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FILE - Brad Smith of Microsoft takes part in a panel discussion "Cyber, big data and new technologies. Current Internet Governance Challenges: What's Next?" at the United Nations in Geneva, Nov. 9, 2017. VOA

Microsoft recently rejected a California law enforcement agency’s request to install facial recognition technology in officers’ cars and body cameras because of human rights concerns, company President Brad Smith said Tuesday.

Microsoft concluded it would lead to innocent women and minorities being disproportionately held for questioning because the artificial intelligence has been trained on mostly white, male pictures.

AI has more cases of mistaken identity with women and minorities, multiple research projects have found.

“Anytime they pulled anyone over, they wanted to run a face scan” against a database of suspects, Smith said without naming the agency. After thinking through the uneven impact, “we said this technology is not your answer.”

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Microsoft concluded it would lead to innocent women and minorities being disproportionately held for questioning because the artificial intelligence has been trained on mostly white, male pictures. Pixabay

Prison contract accepted

Speaking at a Stanford University conference on “human-centered artificial intelligence,” Smith said Microsoft had also declined a deal to install facial recognition on cameras blanketing the capital city of an unnamed country that the nonprofit Freedom House had deemed not free. Smith said it would have suppressed freedom of assembly there.

On the other hand, Microsoft did agree to provide the technology to an American prison, after the company concluded that the environment would be limited and that it would improve safety inside the unnamed institution.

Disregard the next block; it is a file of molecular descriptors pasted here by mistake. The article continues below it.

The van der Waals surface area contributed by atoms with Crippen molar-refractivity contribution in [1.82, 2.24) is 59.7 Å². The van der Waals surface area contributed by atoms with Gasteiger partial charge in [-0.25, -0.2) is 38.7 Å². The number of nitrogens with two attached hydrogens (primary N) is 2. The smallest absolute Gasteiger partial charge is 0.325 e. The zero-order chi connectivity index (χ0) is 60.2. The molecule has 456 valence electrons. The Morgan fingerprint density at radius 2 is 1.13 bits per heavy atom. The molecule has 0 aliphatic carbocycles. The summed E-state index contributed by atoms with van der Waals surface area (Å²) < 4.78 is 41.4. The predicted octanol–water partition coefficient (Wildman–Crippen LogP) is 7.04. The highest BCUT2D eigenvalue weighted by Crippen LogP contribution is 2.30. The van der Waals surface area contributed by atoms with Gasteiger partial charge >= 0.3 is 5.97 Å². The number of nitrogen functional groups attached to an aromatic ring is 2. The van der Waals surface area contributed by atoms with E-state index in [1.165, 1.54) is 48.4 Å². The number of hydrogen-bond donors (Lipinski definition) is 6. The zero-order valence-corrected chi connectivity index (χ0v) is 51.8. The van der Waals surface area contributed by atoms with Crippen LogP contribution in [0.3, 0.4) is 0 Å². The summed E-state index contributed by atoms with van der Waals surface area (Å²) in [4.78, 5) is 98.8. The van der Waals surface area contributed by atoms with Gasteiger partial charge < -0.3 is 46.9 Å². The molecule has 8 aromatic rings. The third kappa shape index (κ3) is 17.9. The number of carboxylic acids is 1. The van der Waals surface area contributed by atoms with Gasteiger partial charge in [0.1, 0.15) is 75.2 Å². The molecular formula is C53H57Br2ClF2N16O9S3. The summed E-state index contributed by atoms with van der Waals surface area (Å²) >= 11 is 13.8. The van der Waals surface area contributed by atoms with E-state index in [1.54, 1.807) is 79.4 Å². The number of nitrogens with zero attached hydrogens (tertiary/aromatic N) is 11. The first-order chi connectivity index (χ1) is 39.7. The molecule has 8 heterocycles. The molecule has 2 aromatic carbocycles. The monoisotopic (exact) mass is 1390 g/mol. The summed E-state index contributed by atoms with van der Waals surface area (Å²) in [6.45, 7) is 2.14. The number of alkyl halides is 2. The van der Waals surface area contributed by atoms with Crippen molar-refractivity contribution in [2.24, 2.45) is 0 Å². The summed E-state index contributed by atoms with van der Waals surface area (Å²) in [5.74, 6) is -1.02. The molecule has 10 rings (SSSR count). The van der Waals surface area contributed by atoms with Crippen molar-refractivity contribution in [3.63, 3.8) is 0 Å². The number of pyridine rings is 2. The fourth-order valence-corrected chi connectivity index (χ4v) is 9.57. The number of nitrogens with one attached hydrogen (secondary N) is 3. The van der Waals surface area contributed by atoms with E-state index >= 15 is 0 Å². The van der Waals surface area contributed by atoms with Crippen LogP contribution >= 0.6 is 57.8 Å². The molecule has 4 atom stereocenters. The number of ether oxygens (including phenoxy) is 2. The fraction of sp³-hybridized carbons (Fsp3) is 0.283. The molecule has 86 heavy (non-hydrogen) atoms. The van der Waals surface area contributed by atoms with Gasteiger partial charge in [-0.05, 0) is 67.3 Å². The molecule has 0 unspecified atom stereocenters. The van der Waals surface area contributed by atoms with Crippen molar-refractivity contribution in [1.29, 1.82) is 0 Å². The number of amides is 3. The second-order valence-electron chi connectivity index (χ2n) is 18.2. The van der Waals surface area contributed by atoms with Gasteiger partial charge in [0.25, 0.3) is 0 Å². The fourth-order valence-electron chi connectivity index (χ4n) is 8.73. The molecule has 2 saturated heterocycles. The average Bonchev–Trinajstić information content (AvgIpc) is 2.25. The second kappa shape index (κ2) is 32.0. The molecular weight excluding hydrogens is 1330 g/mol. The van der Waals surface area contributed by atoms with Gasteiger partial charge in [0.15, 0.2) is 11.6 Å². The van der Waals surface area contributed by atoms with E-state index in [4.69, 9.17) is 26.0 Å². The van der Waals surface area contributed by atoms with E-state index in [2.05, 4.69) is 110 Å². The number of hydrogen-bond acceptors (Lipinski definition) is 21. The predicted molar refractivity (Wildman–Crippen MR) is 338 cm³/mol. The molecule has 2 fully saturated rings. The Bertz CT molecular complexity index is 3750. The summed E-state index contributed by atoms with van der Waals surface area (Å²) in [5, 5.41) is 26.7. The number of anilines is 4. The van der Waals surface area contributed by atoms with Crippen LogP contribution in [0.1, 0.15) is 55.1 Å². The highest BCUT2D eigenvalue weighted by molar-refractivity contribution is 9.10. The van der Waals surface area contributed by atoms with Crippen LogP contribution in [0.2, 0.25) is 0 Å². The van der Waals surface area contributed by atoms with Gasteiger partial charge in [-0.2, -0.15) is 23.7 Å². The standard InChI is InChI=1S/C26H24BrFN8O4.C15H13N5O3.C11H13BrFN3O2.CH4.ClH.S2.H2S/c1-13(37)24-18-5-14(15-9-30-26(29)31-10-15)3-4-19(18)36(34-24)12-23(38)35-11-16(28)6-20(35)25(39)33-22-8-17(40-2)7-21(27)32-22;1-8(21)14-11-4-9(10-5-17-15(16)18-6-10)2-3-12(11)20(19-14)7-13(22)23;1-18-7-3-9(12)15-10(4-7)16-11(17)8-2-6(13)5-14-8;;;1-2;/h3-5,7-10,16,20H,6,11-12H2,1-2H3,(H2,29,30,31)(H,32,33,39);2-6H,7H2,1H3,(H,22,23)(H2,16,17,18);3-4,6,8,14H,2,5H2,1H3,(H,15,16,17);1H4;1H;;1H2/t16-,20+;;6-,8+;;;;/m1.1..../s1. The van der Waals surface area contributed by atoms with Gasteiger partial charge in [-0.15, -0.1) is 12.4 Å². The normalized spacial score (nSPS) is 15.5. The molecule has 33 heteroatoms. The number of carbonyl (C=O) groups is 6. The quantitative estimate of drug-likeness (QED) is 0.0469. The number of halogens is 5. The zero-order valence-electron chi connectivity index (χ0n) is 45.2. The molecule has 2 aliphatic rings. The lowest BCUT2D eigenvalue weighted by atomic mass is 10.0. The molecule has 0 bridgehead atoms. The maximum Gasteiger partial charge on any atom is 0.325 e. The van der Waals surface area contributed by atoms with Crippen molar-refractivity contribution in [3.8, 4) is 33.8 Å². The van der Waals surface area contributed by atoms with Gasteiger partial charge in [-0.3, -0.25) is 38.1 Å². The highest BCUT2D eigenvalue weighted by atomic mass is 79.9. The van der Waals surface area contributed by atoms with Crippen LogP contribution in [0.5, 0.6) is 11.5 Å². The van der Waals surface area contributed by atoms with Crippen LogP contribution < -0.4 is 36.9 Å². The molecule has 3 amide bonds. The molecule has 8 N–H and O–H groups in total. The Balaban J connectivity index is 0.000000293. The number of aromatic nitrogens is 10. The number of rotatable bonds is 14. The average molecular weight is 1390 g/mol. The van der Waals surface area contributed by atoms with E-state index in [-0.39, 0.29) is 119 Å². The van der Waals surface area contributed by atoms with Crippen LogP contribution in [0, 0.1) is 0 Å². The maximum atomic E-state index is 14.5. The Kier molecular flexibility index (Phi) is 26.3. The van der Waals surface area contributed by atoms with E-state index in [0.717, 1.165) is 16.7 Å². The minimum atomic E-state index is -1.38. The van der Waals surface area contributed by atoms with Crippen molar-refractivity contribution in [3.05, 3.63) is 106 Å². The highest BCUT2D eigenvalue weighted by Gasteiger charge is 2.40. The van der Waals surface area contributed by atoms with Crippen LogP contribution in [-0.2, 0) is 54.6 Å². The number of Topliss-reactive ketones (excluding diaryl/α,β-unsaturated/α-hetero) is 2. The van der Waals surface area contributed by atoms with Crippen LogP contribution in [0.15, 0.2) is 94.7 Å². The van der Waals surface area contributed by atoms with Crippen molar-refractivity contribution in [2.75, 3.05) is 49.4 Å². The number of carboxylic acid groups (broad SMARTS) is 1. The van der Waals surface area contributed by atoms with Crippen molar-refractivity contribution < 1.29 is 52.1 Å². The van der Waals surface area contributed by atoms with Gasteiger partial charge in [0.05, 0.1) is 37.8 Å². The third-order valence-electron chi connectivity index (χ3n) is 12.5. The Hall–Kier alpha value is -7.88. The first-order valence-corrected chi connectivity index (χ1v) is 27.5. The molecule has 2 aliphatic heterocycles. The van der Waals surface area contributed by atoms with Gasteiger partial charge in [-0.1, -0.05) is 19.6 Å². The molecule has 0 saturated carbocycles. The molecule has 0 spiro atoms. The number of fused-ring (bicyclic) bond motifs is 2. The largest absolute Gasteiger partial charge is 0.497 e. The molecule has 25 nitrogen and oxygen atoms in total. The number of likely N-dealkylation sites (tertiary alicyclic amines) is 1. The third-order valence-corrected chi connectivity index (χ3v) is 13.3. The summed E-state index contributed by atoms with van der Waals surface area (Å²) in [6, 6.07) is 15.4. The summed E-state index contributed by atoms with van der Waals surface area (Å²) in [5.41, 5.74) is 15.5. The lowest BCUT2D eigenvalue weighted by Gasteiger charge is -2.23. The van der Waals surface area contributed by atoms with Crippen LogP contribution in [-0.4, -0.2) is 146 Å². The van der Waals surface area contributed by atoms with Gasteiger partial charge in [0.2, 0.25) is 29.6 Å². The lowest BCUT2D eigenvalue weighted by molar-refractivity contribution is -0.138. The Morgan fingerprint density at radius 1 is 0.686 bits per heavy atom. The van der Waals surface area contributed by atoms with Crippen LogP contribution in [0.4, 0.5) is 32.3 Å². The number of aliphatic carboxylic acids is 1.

Smith explained the decisions as part of a commitment to human rights that he said was increasingly critical as rapid technological advances empower governments to conduct blanket surveillance, deploy autonomous weapons and take other steps that might prove impossible to reverse.

‘Race to the bottom’

Microsoft said in December it would be open about shortcomings in its facial recognition and asked customers to be transparent about how they intended to use it, while stopping short of ruling out sales to police.

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“Anytime they pulled anyone over, they wanted to run a face scan” against a database of suspects, Smith said without naming the agency. Pixabay

Smith has called for greater regulation of facial recognition and other uses of artificial intelligence, and he warned Tuesday that without that, companies amassing the most data might win the race to develop the best AI in a “race to the bottom.”

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He shared the stage with the United Nations High Commissioner for Human Rights, Michelle Bachelet, who urged tech companies to refrain from building new tools without weighing their impact.

“Please embody the human rights approach when you are developing technology,” said Bachelet, a former president of Chile. Microsoft spokesman Frank Shaw declined to name the prospective customers the company turned down. (VOA)